It takes AA batteries, which is very convenient when travelling as they are available just about everywhere.

If you are in the higher end of this price range of compacts, you will get more features like WiFi connection to your mobile device, better zoom lens, and high quality video. These cameras have high mega pixels, in the range of 16-22MP, but they have very small sensors. So in low light you’ll likely get a lot of noise artifacts.

These cameras will definitely be better than your cell phone camera, and nearly as convenient to use. Plus, you get a bigger sensor, a better lens and more zoom range than your phone camera.

These cameras best for:

  • Outdoor landscapes
  • Outdoor people photos, and videos
  • Indoors with lots of window light
which camera

Sony Cyber-shot

Examples in this category:

$150 to $400

In this price range you’ll find the high-end compact cameras that are still small in stature but big on quality. They have better features like longer zoom ranges (30x zoom), bigger and better quality sensors, adjustable camera settings (f/stop, shutter speed, WB, ISO), Wifi, better lenses, higher resolution LCDs, pop up flashes, more automatic shooting modes (action, portraits, scenery, indoors, night) image stabilization, Full HD video, HDMI connection, microphone, and sometimes include a viewfinder or flip up LCD screens.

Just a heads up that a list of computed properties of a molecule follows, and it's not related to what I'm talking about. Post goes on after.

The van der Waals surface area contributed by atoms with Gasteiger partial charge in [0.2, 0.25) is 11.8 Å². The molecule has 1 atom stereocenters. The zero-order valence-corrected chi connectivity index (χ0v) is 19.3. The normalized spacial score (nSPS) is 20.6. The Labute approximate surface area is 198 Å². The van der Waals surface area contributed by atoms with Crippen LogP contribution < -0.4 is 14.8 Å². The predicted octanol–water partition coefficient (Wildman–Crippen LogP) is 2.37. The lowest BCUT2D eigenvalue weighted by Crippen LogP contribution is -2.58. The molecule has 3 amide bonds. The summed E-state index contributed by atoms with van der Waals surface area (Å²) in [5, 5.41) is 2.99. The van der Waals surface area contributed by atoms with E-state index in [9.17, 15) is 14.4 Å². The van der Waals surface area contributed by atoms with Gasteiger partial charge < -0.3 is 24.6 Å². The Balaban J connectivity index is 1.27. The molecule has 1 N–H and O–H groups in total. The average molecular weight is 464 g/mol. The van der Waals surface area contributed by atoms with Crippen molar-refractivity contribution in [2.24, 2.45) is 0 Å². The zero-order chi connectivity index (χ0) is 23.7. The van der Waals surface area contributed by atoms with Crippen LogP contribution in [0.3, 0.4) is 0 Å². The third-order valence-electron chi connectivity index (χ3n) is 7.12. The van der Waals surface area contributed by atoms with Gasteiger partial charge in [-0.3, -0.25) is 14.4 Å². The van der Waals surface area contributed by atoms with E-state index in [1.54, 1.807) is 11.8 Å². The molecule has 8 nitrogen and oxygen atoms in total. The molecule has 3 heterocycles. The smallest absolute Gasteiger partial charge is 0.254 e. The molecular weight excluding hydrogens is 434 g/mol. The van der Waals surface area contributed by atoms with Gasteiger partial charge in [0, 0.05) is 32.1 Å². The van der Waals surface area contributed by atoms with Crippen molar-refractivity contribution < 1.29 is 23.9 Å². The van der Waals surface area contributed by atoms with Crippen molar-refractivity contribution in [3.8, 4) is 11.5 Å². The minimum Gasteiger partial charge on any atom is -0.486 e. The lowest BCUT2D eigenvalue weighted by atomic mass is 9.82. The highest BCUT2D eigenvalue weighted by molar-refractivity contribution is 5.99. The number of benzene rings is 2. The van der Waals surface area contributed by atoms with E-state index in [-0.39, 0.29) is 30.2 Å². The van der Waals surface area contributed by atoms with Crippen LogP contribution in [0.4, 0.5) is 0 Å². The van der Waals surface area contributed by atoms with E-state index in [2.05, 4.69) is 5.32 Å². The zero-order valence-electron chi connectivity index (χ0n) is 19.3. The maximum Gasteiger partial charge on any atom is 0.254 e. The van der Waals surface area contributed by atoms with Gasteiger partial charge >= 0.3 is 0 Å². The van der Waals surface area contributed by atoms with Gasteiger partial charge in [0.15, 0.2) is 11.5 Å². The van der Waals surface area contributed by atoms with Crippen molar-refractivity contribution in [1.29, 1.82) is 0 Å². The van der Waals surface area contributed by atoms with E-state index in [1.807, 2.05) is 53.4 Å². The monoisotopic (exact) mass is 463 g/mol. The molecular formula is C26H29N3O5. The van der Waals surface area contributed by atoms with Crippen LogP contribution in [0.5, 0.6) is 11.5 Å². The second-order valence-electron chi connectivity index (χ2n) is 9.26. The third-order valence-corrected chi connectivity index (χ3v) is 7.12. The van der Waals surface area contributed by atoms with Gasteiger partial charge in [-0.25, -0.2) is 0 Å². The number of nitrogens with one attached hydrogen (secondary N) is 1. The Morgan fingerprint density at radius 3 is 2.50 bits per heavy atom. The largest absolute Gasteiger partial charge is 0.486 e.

These cameras are best for:

  • Pretty much everything from portraits to landscapes
  • Traveling, because of their large zoom range
  • Better in low light because of image stabilization
  • Video recording (but no external audio jack)

Lumix ZS50

Examples in this category

$400 to $750

Some of the compact cameras will spill into this price range, but mostly you’re getting into the smaller interchangeable lens cameras mirrorless (Micro 4:3), dSLR cameras, and the bridge cameras.

The interchangeable lens cameras are typically sold with a wide angle zoom consumer grade kit lens somewhere about 24-70mm (in 35mm equivalent).

The bridge cameras usually have a greater zoom range much like the higher end compacts, but in a bigger body and bigger sensor package.

Most of the cameras in this range have a flip around screen. Some have audio input jacks if you’re making videos for YouTube. These cameras often have a pop-up flash. They will not likely fit into your pocket. Most of them shoot raw quality files.

These cameras are best for:

  • Pretty much everything from portraits to landscapes